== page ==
Addressing disparities in cancer care and incorporating precision medicine for minority populations

Massey research member: Robert A. Winn, M.D.
Journal: Journal of the National Medical Association
Publication date: March 30, 2023

Continued progress toward equitable cancer outcomes will require expanding access to cancer prevention, early detection and treatment for all Americans. A recent editorial argued that precision medicine has the potential to improve health and offer a unique opportunity to bridge some of the longstanding racial gaps in health care and research. The authors state that further development of technology, novel treatments, population resources and sustained engagement with minority communities are critical to mitigate racial disparities.

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PUBLISHED REVIEWS:

The adaptation model of immunity: Signal IV matters most in determining the functional outcomes of immune responses

Massey research member: Masoud Manjili, Ph.D., D.V.M.
Journal: Journal of Immunology
Publication date: March 1, 2023

Current research in immunology and immunotherapy is fully influenced by the self–nonself model of immunity. This essay discusses current theoretical models of immunity, as well as their impacts and limitations, and expands on the adaptation model of immunity to galvanize a new direction for the treatment of autoimmune diseases, organ transplantation and cancer.

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Neighborhood deprivation, racial segregation and associations with cancer risk and outcomes across the cancer-control continuum

Massey research members: Bernard Fuemmeler, Ph.D., M.P.H., Robert A. Winn, M.D., Jie Shen, Ph.D., and Hua Zhao, Ph.D.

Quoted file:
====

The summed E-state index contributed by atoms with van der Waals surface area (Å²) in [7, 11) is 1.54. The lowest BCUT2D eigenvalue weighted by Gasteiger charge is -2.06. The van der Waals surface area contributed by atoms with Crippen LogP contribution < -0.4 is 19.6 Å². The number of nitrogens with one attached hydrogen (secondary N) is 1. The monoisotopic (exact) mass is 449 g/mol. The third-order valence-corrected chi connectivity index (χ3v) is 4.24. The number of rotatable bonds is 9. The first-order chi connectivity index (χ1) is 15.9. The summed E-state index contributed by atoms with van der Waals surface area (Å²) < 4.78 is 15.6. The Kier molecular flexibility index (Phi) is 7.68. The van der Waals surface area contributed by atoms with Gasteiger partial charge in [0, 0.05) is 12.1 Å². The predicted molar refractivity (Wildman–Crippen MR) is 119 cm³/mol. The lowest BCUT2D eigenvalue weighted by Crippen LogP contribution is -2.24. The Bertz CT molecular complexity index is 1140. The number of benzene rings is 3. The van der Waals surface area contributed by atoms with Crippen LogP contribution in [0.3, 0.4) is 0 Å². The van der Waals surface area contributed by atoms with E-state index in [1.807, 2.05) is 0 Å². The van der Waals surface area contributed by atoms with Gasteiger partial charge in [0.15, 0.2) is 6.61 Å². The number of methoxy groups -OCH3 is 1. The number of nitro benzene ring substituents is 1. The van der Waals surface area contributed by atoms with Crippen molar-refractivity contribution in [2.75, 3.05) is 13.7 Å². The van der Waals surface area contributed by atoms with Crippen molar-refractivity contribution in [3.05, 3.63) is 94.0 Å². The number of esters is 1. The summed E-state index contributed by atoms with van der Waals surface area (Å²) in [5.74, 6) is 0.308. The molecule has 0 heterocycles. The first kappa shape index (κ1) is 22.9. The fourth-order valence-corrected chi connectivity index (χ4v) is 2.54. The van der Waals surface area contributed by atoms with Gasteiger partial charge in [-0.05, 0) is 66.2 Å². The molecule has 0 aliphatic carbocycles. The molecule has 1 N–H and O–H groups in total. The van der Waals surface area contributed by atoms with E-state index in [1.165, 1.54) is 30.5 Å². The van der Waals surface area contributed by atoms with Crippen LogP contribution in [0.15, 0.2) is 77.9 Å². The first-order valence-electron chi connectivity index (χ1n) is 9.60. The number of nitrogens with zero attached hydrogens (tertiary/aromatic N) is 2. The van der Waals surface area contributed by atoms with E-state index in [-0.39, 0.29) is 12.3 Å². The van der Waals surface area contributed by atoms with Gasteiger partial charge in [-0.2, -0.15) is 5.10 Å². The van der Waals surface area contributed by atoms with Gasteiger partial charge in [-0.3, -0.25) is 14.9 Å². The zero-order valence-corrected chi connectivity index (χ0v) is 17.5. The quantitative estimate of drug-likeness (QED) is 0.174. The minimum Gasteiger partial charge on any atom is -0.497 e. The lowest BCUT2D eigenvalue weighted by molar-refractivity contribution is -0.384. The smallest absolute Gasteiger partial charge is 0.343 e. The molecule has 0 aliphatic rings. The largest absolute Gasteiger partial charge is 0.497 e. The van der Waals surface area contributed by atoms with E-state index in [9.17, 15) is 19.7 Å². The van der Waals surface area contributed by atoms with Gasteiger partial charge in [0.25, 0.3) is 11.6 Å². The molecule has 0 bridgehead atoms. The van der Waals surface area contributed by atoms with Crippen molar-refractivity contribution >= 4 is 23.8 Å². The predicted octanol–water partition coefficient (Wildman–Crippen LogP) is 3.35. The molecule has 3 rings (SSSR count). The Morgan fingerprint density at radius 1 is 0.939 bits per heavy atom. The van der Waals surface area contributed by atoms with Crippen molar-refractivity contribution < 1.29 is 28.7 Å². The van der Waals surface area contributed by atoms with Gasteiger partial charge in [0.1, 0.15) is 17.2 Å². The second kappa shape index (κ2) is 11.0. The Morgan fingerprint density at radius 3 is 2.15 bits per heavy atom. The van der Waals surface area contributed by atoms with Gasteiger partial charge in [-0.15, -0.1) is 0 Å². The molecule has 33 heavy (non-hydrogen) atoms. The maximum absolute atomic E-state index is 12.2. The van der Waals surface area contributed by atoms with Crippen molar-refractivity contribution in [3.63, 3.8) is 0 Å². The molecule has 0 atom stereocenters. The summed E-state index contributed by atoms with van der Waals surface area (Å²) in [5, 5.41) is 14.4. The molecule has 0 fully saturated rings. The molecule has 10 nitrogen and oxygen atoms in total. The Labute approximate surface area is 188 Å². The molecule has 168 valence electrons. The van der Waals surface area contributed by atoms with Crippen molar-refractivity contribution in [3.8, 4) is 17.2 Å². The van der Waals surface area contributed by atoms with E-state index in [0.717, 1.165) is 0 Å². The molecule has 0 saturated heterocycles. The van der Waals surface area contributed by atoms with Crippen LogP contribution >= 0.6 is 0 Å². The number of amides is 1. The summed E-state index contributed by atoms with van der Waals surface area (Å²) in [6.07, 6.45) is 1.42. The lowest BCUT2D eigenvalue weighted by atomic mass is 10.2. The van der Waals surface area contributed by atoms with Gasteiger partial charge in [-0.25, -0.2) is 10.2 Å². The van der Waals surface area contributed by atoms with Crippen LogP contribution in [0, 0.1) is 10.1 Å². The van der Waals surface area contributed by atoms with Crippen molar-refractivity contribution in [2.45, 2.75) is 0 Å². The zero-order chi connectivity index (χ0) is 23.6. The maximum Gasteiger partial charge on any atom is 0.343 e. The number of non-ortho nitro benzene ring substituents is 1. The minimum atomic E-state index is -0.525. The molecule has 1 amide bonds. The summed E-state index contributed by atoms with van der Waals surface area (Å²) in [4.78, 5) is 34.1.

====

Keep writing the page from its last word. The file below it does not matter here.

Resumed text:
Journal: Molecular Psychiatry
Publication date: March 3, 2023

Racial and ethnic disparities in cancer incidence and outcome are partially due to the inequities in neighborhood advantage. Through an expert review, Massey researchers discussed some of the findings related to work on area-level neighborhood variables and cancer outcomes. They concluded that evidence supports the notion that neighborhood deprivation and racial segregation have unfavorable impacts on cancer.

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PI3k inhibitors in NHL and CLL: An unfulfilled promise

Massey research member: Victor Yazbeck, M.D.
Journal: Blood and Lymphatic Cancer: Targets and Therapy
Publication date: March 8, 2023

The phosphatidylinositol-3 kinases (PI3K) pathway is overactivated in several malignancies, and developing small molecules targeting this pathway has long been of clinical interest for a plethora of neoplasms. A recent review examined possible ways that could benefit the successful development of PI3k inhibitors: one strategy that is gaining momentum is the adoption of intermittent dosing instead of continuous dosing. Considering their clinical efficacy, this review suggests that further investigations are needed to fully potentialize the benefit of PI3K inhibitors by improving their safety profiles in order to meet the needs of patients with indolent non-Hodgkin’s lymphoma and chronic lymphocytic leukemia.

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Paraneoplastic glomerulonephropathy associated with renal cell carcinoma: A descriptive analysis of published reports

Massey research member: Asit Paul, M.D., Ph.D.
Journal: Cureus
Publication date: March 30, 2023

Paraneoplastic glomerulonephropathy (PGN) is a rare paraneoplastic syndrome that is associated with a variety of malignancies. Patients with renal cell carcinomas (RCCs) often develop paraneoplastic syndromes, including PGN. A recent published review provides a descriptive analysis of the clinical presentation, treatment and outcomes of 35 published patient cases of PGN associated with RCCs over the past four decades in PubMed-indexed journals. The analysis demonstrates the importance of cancer-specific therapy; nephrectomy in localized disease and systemic therapy in metastatic disease, along with immunosuppression, was the most effective management of PGN.

VCU collaborators: Samina Hirani, M.D., and Jason Kidd, M.D.

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Written by: Blake Belden